The Ryder Cup will visit the Statue of Liberty on Tuesday in the company of United States captain Jim Furyk, a fitting stop on the American road to Paris and Le Golf National on September 28-30.
After all, Lady Liberty was a gift from the people of France, although European skipper Thomas Bjorn will be hoping that it remains the only example of largesse the Americans receive from this side of the Atlantic before the last Sunday in September.
They hardly need any help in their bid to retain the famous trophy, especially after Brooks Koepka powered his way to a second major of the summer on Sunday with his impressive two-shot win over Tiger Woods at the 100th PGA Championship.
It was the final qualifying event for the eight automatic spots on Furyk’s team, with US Open and PGA champion Koepka, newly risen to number two in the official rankings, joined by world numbers one, three, eight, nine, 10, 12, 14 and 20 – respectively Dustin Johnson, Justin Thomas, Patrick Reed, Bubba Watson, Jordan Spieth, Rickie Fowler and Webb Simpson.
Bjorn has three more weeks before the core of his 12-man team will be set in stone, the eight automatic spots decided on September 2. He may well appreciate the additional wriggle room if one of his players on the qualification bubble suffers a dramatic collapse in confidence.
Yet the leveller comes in terms of the four captain’s picks both Furyk and Bjorn have at their disposal.
The American will declare three of his wild cards on September 4, a day after the second of the four FedEx Cup play-off events and his final choice will be made on September 13, after the third.
Bjorn will reveal his picks at the same time the shutters come down on automatic qualification with the big moves in that regard coming from world number five Jon Rahm, who moved closer to a Ryder Cup debut with a tie for fourth, and Ian Poulter, Europe’s Postman who may well get another chance to do what he does best at the Ryder Cup and deliver.
Of the four Europeans next on the points lists, Paul Casey, Thorbjørn Olesen and Russell Knox all dropped places with Spain’s Rafa Cabrera Bello moving onto the bubble after his T10.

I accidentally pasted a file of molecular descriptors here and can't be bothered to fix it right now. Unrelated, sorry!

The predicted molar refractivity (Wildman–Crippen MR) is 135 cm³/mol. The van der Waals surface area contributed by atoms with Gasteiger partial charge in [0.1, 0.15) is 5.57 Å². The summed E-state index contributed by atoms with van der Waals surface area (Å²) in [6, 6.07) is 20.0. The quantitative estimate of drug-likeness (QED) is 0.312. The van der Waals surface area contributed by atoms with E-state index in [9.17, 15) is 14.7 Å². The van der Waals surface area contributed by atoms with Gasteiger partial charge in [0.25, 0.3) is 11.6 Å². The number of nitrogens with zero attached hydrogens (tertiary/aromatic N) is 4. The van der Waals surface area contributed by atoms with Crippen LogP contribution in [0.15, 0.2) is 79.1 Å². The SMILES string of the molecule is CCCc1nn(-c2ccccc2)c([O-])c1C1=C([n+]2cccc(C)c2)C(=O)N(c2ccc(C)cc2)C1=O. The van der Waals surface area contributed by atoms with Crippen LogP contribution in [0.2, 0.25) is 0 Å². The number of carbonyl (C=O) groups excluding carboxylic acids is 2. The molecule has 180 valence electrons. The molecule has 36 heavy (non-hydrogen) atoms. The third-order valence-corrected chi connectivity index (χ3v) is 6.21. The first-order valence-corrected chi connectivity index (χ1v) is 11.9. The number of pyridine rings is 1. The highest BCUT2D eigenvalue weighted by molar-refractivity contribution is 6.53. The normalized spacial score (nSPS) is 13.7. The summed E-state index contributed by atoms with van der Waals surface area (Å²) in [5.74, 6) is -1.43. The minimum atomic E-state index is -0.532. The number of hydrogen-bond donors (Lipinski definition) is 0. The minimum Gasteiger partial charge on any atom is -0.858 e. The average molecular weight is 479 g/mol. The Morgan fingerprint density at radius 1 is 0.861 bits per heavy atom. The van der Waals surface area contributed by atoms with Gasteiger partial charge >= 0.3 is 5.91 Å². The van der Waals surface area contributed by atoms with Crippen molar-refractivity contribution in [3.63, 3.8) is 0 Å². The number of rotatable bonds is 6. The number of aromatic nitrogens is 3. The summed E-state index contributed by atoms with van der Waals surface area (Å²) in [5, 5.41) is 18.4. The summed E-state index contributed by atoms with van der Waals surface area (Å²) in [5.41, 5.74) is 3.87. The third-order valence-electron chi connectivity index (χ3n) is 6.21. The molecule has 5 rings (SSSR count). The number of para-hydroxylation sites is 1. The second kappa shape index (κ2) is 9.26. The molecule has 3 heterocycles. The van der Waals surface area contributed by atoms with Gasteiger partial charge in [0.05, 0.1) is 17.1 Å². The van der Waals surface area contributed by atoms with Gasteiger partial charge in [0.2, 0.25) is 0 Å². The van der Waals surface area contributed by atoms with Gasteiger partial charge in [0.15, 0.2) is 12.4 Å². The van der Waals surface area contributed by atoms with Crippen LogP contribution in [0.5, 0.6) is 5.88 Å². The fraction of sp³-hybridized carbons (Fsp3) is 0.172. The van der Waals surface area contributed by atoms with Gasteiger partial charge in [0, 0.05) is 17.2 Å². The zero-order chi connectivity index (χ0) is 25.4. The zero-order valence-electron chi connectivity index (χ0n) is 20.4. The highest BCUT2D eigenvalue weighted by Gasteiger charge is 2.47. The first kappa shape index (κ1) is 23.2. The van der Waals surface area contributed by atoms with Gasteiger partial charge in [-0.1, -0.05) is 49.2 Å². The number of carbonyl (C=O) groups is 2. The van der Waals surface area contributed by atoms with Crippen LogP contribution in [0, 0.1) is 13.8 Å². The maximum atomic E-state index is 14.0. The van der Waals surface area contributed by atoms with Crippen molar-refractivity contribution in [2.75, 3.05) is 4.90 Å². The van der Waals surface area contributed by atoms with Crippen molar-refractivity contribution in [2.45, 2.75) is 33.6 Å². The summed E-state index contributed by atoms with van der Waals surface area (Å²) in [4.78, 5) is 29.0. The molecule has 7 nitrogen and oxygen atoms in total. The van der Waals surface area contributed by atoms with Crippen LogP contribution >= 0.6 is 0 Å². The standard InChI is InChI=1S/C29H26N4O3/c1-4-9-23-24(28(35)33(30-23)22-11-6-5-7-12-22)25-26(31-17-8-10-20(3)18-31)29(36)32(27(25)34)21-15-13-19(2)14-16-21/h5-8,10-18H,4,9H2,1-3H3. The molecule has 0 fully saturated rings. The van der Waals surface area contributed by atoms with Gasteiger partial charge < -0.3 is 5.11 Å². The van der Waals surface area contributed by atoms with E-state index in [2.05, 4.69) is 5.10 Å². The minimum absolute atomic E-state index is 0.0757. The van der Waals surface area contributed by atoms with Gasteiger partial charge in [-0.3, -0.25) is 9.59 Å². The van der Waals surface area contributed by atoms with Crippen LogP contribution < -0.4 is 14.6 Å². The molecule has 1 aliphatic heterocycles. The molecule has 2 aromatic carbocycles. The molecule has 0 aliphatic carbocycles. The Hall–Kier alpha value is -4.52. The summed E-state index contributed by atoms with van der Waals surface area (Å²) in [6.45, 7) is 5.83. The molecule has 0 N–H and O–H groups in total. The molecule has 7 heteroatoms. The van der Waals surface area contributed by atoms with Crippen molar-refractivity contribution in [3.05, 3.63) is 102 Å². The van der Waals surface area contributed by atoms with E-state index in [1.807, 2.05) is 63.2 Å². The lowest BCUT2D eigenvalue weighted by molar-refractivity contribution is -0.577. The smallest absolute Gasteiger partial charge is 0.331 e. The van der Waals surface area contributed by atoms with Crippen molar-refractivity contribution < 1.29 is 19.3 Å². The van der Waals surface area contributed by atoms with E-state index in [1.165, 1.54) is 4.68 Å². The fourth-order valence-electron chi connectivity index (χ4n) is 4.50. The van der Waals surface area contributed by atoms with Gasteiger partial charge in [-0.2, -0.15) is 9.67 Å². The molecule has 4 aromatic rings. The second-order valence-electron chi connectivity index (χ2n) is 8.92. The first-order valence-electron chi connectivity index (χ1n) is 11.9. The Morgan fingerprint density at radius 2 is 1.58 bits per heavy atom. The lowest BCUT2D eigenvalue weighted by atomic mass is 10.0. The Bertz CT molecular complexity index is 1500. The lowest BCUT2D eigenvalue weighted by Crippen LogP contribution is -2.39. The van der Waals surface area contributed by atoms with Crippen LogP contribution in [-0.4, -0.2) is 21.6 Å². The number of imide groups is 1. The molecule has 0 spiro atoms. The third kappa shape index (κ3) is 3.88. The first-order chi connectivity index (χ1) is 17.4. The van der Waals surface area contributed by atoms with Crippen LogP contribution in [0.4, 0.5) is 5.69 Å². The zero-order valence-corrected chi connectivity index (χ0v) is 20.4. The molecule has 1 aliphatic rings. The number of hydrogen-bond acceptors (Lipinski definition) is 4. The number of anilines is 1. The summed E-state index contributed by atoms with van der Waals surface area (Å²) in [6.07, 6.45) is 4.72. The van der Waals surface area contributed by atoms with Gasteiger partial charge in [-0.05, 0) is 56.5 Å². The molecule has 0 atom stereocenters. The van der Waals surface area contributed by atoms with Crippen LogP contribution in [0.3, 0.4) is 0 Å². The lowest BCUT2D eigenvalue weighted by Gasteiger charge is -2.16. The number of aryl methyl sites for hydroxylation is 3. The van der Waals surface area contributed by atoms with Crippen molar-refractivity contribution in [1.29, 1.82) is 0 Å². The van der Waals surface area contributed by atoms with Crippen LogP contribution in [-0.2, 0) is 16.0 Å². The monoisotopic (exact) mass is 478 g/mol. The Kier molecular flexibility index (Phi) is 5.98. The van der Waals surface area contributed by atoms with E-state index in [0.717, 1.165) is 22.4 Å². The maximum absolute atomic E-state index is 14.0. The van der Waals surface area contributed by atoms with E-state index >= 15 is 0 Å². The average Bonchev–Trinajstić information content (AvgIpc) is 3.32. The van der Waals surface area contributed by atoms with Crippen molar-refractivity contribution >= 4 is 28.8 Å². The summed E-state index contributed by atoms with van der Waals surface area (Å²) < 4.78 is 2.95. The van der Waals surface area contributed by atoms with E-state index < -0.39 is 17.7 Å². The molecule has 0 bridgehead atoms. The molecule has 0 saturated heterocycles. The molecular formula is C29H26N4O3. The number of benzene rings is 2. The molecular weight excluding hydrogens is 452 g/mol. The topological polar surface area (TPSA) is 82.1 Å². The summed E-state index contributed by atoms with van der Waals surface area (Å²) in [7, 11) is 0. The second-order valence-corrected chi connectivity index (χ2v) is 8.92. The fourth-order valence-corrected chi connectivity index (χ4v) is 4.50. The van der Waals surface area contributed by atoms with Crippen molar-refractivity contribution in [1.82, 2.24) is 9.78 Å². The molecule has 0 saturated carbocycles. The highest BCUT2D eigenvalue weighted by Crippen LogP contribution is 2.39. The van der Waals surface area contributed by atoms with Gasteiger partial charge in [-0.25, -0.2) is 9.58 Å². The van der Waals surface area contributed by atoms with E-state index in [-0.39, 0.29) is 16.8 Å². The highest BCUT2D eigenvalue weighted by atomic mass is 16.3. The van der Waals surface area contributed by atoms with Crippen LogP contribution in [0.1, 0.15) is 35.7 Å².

With Molinari, Justin Rose and Rory McIlroy the only current automatic qualifiers with previous Ryder Cup experience, the addition of Poulter to their ranks will be a relief for Bjorn, if the Englishman can hang on to his top-eight spot.
Both Casey and Knox, each of whom unfairly missed out two years ago because they were not European Tour members at the time, would add some grit and resolve to the European cause at Le Golf National if they won Bjorn’s favour. While the case for Henrik Stenson, though he missed the cut last week in St Louis, is also compelling.
The Swede tied for sixth at the US Open and tied-fifth at the Masters and his winning Ryder Cup partnership with Rose is another plus.
Yet the elephant in the European team room is undoubtedly the form of Sergio Garcia, which has fallen off a cliff with a missed cut at all four majors this season.
Yet the Spaniard is another Ryder Cupper integral to the European narrative, a talisman with eight appearances and a Masters victory since the most recent dust-up with the Americans at Hazeltine in 2016, even if his title defence in April ended in disaster after opening rounds of 81 and 78.
Speaking before the PGA last week Bjorn indicated – though not with great clarity- that a captain’s pick would be Garcia’s; that his Ryder Cup class against the Americans outweighed temporary loss of form.
He may well have in mind one of the few bright spots in Garcia’s recent form, a tie for eighth at the Open de France in June… at Le Golf National.
Over on the other side of the pond there are fewer concerns with Team America and the resurgence of Tiger Woods, which continued unabated at Bellerive over the weekend makes it almost certain that Furyk will upgrade the 42-year-old from vice-captain to captain’s pick.
Woods showed some imperious form on his way to a closing 64, his career-best final round at a major and the prospect of an in-form Tiger on the prowl in France next month will certainly bring out the passion and raise the bar in the American team room.
An equally easy decision for Furyk could be to omit Woods’ great sparring partner Phil Mickelson from his thinking.
A missed cut at the PGA completed a pretty miserable summer for the 48-year-old in which he failed to qualify automatically for the first time since 1993.
Though he has won more Ryder Cup points – 21.5 from 11 appearances – than any other American, the quality of the younger blood occupying the automatic spots in Team USA and Woods occupying the mantle of in-form elder statesman, may allow Furyk to pass on Mickelson’s experience in favour of a younger model, with Bryson DeChambeau and Xander Schauffle joining the old stagers on the bubble.
Hard decisions lie ahead.